- The average American is heavier than at the start of the 21st Century — and very close to being obese, according to
Centersfor Disease Control data on body metrics.
- The average American man is 5-feet, 9-inches tall and weighs 198 pounds; an average woman is 5-feet, 4-inches and 171 pounds.
- The Obesity Society, a scientific research organization, this month classified obesity as a worldwide, non-communicable chronic disease.
The media and patients like to blame skyrocketing healthcare costs on high drug prices, but the reality is that Americans are getting fatter, which in
In 2015–2016, age-adjusted mean body mass index — a measure of body fat based on height and weight — rose to 29.1 for men and 29.6 for women from 27.8 for men and 28.2 for women during 1999–2000. A normal BMI is between 18.5 and 24.9. A person is considered obese at 30 and above.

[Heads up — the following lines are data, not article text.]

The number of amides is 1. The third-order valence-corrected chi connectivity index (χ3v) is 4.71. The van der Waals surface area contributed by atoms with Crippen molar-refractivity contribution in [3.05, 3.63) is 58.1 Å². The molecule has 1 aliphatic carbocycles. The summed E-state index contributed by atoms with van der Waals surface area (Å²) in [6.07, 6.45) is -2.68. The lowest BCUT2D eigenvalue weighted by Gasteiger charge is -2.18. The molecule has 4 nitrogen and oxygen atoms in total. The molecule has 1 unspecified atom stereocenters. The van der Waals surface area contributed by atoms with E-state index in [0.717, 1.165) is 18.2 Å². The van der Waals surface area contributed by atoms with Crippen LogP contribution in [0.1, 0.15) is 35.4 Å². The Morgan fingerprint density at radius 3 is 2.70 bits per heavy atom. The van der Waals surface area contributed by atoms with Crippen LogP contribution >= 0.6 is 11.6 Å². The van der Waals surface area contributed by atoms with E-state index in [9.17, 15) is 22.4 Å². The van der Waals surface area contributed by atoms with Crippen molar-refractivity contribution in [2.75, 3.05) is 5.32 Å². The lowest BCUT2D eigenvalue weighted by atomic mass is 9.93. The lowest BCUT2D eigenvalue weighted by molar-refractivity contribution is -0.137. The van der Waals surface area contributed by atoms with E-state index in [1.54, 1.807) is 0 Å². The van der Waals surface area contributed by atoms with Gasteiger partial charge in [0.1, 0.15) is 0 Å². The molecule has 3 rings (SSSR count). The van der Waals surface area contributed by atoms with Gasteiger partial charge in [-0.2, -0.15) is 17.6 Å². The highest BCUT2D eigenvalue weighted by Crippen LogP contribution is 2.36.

In the CDC report, American men — on average — gained nine pounds while maintaining roughly the same height, expanding waistlines by an inch and a half to 40 inches since the start of the century.
Medical costs to care for patients with obesity are estimated to be as high as $210 billion per year. In addition, obesity is associated with job absenteeism and lower productivity while at work, costing the system more than $6 billion each year.
In 2016, diseases caused by obesity and being overweight accounted for 47.1 percent of the total cost of chronic diseases in the U.S.— responsible for $480.7 billion in direct health care costs, plus $1.24 trillion in indirect costs related to lost economic productivity.